Criticism of Twelver Shia Islam

From Wikipedia, the free encyclopedia
  (Redirected from Criticism of Twelver Shi'ism)
Jump to: navigation, search

Criticism of Twelver Shia Islam dates from the initial rift between the two primary denominations of Islam, the Sunni and the Shia. The question of succession to Muhammad, the nature of the Imamate, the status of the twelfth Shia Imam, and other areas in which Shia Islam differ from Sunni Islam have been criticized by Sunni scholars, even though there is no disagreement between the two regarding the centrality of the Quran, Muhammad, and many other doctrinal, theological and ritual matters.[1] Shiite commentators such as Musa al-Musawi and Ali Shariati have themselves, in their attempts to reform the faith, criticized practices and beliefs which have become prevalent in the Shiite community.[2]


Image veneration[edit]

Common representations of some Imams.
Further information: Aniconism in Islam

Sunnis are particularly critical of the "love of visual imagery evident in Shia popular devotionalism" and regularly cite this characteristic (often referred to as 'Shia iconography')[3][4] as proof of Shia deviance or heresy.[5]

The Occultation[edit]

Main article: Ghaybah

In the tradition of Twelver Shia Islam, the twelfth and final Shia Imam, Muhammad al-Mahdi, who is also considered by Twelver Shia to be the prophesied redeemer of Islam known as the Mahdi, went into ghaybah ("occultation") in 873. However, this belief has long been criticized by Sunni scholars who “often speculate that the twelfth Imam never existed, but was a myth designed to keep the Shia cause alive.”[6] Meanwhile, western scholars have also cast doubt upon the existence of an occulted Imam. According to Robert Gleave, the occultation of the 12th Imam “became subsequent orthodox doctrine” after none of the competing theories that sought to explain the succession to a childless 11th Imam “seemed satisfactory”.[7] According to Bernard Lewis, the occultation and subsequent return of the Imam became a characteristic Shia doctrine following the “suppression of many risings and the disappearance of their leaders”; where the leader disappears and “his followers say that he is not dead; he has gone into concealment”. With each new leader “who disappeared and did not return”, this belief was “enriched” and became more detailed and “essential” as a “feature of Shia Islam.”[8]

Jamkaran, supposed site of a historical appearance of al-Mahdi.

However, according to Wilferd Madelung in Encyclopedia of Islam, the doctrine of the Occultation was well-documented by traditions of the Imams before the occultation of the Twelfth Imam whom the majority of the Imamiyya came to consider as the Mahdi after the death of the eleventh. As an example he mentions that "the pattern was already set in regard to Muḥammad b. al-Ḥanafiyya, whose death was denied by the Kaysāniyya [q.v.]. They believed that he was hidden in the mountains of Raḍwā and would return to rule the world. Similar beliefs arose around Muḥammad b. al-Ḥanafiyya’s son Abū Hashim"[9] Moreover, Madelung names several Sunni scholars who have similar beliefs.[10] In a Hadith upon whose authenticity Shiites and Sunnis agree, Muhammad had said, "If there were to remain in the life of the world but one day, God would prolong that day until He sends in it a man from my community and my household. His name will be the same as my name. He will fill the earth with equity and justice as it was filled with oppression and tyranny." [a][11][12][12] However, the majority of Sunnis do not consider the son of eleventh Imam as the promised Mahdi. This is because, Shiite says, people did not know of the existence of the eleventh Imam. The only possible occasion that the son of eleventh Imam is said to have made a public appearance was at the time of his death, then as a child the boy was seen no more.[11][12] His birth, Shiite says, like the case of the prophet Moses, was concealed due to the difficulties of the time, and because of the belief that he was the promised Muhammad al-Mahdi, the caliphs of the time had decided definitely to put an end to the Imamate in Shiism once and for all.[13]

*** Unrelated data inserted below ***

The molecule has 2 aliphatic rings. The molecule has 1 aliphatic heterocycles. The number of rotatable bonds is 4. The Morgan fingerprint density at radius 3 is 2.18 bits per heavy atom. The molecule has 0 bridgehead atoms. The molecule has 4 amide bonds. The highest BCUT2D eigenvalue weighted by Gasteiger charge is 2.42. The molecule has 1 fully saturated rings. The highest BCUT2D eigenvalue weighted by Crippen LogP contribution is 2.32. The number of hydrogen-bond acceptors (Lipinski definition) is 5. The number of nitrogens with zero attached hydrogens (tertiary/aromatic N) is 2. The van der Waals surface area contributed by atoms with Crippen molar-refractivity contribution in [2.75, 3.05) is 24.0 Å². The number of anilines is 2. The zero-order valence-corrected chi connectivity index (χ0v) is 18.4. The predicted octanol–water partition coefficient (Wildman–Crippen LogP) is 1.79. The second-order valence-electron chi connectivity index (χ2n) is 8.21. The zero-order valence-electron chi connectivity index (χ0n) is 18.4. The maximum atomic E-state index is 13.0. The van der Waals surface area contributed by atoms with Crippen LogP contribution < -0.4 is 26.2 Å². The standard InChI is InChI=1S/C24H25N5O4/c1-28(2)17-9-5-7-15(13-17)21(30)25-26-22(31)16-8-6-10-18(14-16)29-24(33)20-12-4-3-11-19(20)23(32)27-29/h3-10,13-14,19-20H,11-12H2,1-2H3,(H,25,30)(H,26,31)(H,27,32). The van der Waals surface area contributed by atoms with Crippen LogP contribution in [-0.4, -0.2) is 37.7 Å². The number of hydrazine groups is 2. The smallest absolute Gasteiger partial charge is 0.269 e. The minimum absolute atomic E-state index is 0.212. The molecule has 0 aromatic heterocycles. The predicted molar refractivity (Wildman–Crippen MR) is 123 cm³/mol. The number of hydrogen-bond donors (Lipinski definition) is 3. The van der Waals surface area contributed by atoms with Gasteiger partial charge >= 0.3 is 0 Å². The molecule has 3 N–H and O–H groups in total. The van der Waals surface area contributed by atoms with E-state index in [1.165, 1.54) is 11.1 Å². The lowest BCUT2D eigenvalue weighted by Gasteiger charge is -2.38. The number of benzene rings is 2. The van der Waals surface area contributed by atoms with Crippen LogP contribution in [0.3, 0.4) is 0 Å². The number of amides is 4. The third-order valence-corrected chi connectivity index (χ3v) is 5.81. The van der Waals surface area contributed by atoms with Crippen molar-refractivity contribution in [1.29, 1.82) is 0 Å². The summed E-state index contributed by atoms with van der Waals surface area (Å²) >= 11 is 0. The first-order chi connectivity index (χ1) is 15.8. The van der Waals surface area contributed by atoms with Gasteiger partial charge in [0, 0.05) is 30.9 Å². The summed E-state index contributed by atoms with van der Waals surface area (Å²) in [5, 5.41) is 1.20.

Usuli versus Akhbari[edit]

Twelvers of the Akhbari and Usuli branches have for centuries debated over the interpretation of religious texts and the responsibilities of Twelver scholars in the absence of the Hidden 12th Imam. This culminated during the latter half of the 18th century with the violent suppression of Akhbari’s, especially under the direction of Usuli scholar Muhammad Baqir Behbahani.[14][15][16]

On the one hand, Akhbaris (nowadays a small minority) reject the use of reasoning in deriving religious laws and verdicts. They believe the Qur'an and Sunnah (traditions of Muhammad and the Imams) provide all the laws necessary for their followers, and that reasoning is open to errors from imperfect scholars in the absence of an infallible Imam. They also criticise what they see as the transgressions of Twelver scholars, in gradually acquiring for themselves the powers and responsibilities of the Hidden Imam. Some Akhbaris have reported their belief this was, among others explanations, a result of the greed for power and wealth of Usuli scholars over laymen.[17]

On the other hand, Usulis criticise the rigidity and narrow-mindedness of the Akhbaris and interpret the religious texts and take on much of the roles of the 12th Imam in accordance with the naturally evolving requirements of the Twelver Shia community.

Nikah mut‘ah[edit]

Nikah mut‘ah (lit. "pleasure marriage"), is a fixed-term marriage practiced in Twelver Shia Islam. The duration of this type of marriage is fixed at its inception and is then automatically dissolved upon completion of its term. For this reason, nikah mut‘ah has been widely criticised as the religious cover and legalization of prostitution.[18][19][20][21][22] The Christian missionary Thomas Patrick Hughes criticized Mut'ah as allowing the continuation of "one of the abominable practices of ancient Arabia." [23] The majority of Sunni scholars and Western writers have called it prostitution. Julie Parshall,[24] Zeyno Baran,[25] and Elena Andreeva[26] have written that this kind of marriage is prostitution. According to Shahla Haeri, in Iran the middle class itself considers it to be prostitution which has been given a religious cover by the fundamentalist authorities.[27]